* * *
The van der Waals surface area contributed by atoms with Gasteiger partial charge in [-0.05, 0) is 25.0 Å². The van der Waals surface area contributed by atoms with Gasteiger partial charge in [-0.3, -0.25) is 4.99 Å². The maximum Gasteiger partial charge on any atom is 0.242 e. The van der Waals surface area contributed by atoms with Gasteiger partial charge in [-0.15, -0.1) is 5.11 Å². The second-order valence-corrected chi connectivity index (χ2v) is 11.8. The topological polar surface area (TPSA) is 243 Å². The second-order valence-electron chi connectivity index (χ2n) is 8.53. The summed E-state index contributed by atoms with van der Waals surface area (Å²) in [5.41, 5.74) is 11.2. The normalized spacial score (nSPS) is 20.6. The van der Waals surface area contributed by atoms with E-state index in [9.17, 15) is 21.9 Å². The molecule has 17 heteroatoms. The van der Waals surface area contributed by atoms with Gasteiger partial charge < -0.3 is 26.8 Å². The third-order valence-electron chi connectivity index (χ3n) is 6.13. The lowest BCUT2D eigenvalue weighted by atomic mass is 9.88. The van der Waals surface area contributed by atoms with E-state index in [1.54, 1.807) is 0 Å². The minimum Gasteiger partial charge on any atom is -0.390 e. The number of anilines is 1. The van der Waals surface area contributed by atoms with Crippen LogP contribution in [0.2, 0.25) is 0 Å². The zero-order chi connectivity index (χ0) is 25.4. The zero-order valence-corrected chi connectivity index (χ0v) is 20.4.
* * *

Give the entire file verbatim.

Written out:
The van der Waals surface area contributed by atoms with Gasteiger partial charge in [-0.05, 0) is 25.0 Å². The van der Waals surface area contributed by atoms with Gasteiger partial charge in [-0.3, -0.25) is 4.99 Å². The maximum Gasteiger partial charge on any atom is 0.242 e. The van der Waals surface area contributed by atoms with Gasteiger partial charge in [-0.15, -0.1) is 5.11 Å². The second-order valence-corrected chi connectivity index (χ2v) is 11.8. The topological polar surface area (TPSA) is 243 Å². The second-order valence-electron chi connectivity index (χ2n) is 8.53. The summed E-state index contributed by atoms with van der Waals surface area (Å²) in [5.41, 5.74) is 11.2. The normalized spacial score (nSPS) is 20.6. The van der Waals surface area contributed by atoms with E-state index in [9.17, 15) is 21.9 Å². The molecule has 17 heteroatoms. The van der Waals surface area contributed by atoms with Gasteiger partial charge < -0.3 is 26.8 Å². The third-order valence-electron chi connectivity index (χ3n) is 6.13. The lowest BCUT2D eigenvalue weighted by atomic mass is 9.88. The van der Waals surface area contributed by atoms with E-state index in [1.54, 1.807) is 0 Å². The minimum Gasteiger partial charge on any atom is -0.390 e. The number of anilines is 1. The van der Waals surface area contributed by atoms with Crippen LogP contribution in [0.2, 0.25) is 0 Å². The zero-order chi connectivity index (χ0) is 25.4. The zero-order valence-corrected chi connectivity index (χ0v) is 20.4.